He's Calling From Inside the House! Get Out! GET OUT!
This week, The Onion’s AV Club asked schlock director Eli Roth (Cabin Fever, Hostel) to program a 24-hour horror movie marathon for their readers. You can see Roth’s response here. Roth isn’t much of a director—his films are more notable for gore and tits than any genuine scares—and he seems way too pleased with himself (it seems like every movie he talks about can somehow be related back to his own work, despite the fact that he’s talking about horror and slasher classics, while his own work is usually derivative and boring).
Nevertheless, he has some good taste in horror movies, and this is a great idea. So I’m pleased to present to you, dear Incerterrorists, my own 24 hour horror movie marathon program. Read on… if you dare.
First of all, Roth designed his own marathon to run from noon on a hypothetical Saturday to noon the following Sunday; this makes sense to me. That gives participants time to get up, eat a big breakfast, get some caffeine in their systems, and then sit down to watch 24 hours of blood, ghosts, and demons. Start any later, and people are liable to get fatigued early into the marathon. Plus, it gives us more of the day Sunday to recover.
With this list, I’ve deliberately left out both the classic Universal monster movies and most of the popular Hammer Horror movies—I could easily fill an entire marathon with Boris Karloff and Bela Legosi and Christopher Lee and Peter Cushing. So I won’t.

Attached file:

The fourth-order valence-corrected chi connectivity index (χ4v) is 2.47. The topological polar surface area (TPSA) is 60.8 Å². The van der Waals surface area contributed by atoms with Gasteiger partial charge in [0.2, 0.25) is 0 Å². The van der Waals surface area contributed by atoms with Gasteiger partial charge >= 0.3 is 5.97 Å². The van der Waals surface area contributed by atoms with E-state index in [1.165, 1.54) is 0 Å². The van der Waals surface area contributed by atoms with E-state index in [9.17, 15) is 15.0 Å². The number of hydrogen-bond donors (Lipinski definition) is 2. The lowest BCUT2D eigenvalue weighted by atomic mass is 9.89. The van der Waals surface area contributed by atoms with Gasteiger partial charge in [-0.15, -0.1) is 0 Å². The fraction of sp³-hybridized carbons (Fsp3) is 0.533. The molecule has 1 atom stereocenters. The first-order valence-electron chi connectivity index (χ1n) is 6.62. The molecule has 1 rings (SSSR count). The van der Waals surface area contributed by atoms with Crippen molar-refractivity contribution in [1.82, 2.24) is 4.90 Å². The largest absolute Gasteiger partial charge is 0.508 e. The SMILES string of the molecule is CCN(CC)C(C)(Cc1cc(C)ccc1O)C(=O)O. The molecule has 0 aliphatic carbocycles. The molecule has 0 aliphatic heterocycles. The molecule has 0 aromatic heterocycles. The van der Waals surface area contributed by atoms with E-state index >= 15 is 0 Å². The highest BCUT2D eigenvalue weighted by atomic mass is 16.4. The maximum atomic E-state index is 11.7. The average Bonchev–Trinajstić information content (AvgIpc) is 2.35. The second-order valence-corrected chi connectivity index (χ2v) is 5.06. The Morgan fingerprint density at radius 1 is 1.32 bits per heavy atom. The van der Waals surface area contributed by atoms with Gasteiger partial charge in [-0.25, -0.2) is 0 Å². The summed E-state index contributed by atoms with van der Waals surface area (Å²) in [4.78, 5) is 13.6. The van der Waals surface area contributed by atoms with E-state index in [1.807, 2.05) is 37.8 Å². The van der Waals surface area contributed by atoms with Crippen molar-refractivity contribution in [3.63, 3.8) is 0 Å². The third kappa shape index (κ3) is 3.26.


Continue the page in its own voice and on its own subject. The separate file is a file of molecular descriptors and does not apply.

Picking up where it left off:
Noon-- Night of the Living Dead (dir. George A. Romero, 1968)
An oldie but a goodie. Light on the gore, heavy on the tension, Romero’s zombie classic will set the mood for the festivities without overdoing things too quickly.
1:30—The Shining (dir. Stanley Kubrick, 1980)
The greatest haunted house movie ever. Here’s a fun fact: Stephen King hated the Kubrick adaptation of his novel, and later took part in an effort to create a new film version for TV starring Steven Webber (of Wings and Studio 60 on the Sunset Strip and all sorts of other things nobody likes). It sucked ass. Here’s another fun fact: Stephen King is an idiot for not liking the Kubrick movie.
4:00-- The Texas Chainsaw Massacre (dir. Tobe Hooper, 1974)
The Citizen Kane of slasher movies. Seriously. This is one well put-together movie—and it’s not as gory as you think it’s going to be, if you haven’t seen it (in fact, there’s no gore at all, really). It’s just really, really scary.
5:30—Suspiria (dir. Dario Argento, 1977)
It seems like there’s been a backlash against Dario Argento lately, probably because everything he’s touched in the past decade has turned to shit (seriously, try watching his version of Phantom of the Opera or his God-awful Masters of Horror episode-- featuring The [fake] Shining's Steven Webber-- for proof). Nevertheless, he’s also responsible for some great films, and Suspiria-- beautiful, elegant, gory, and terrifying—is one of his best.
7:00—The Exorcist (dir. William Friedkin, 1973)
Let Jesus fuck you!
9:00—The Wicker Man (dir. Robin Hardy, 1975)
The first of two “horror musicals” we’ll be watching during this marathon. Forget what you heard about the Neil Labute/ Nicolas Cage remake—this is one damn good movie. Scary, weird, sexy, and altogether awesome. Brit Ekland’s naked song and dance scene is especially memorable, even though it turns out they used a body double because the director was reportedly dissatisfied with her ass for some reason.
10:30—Black Christmas (dir, Bob Clark, 1974)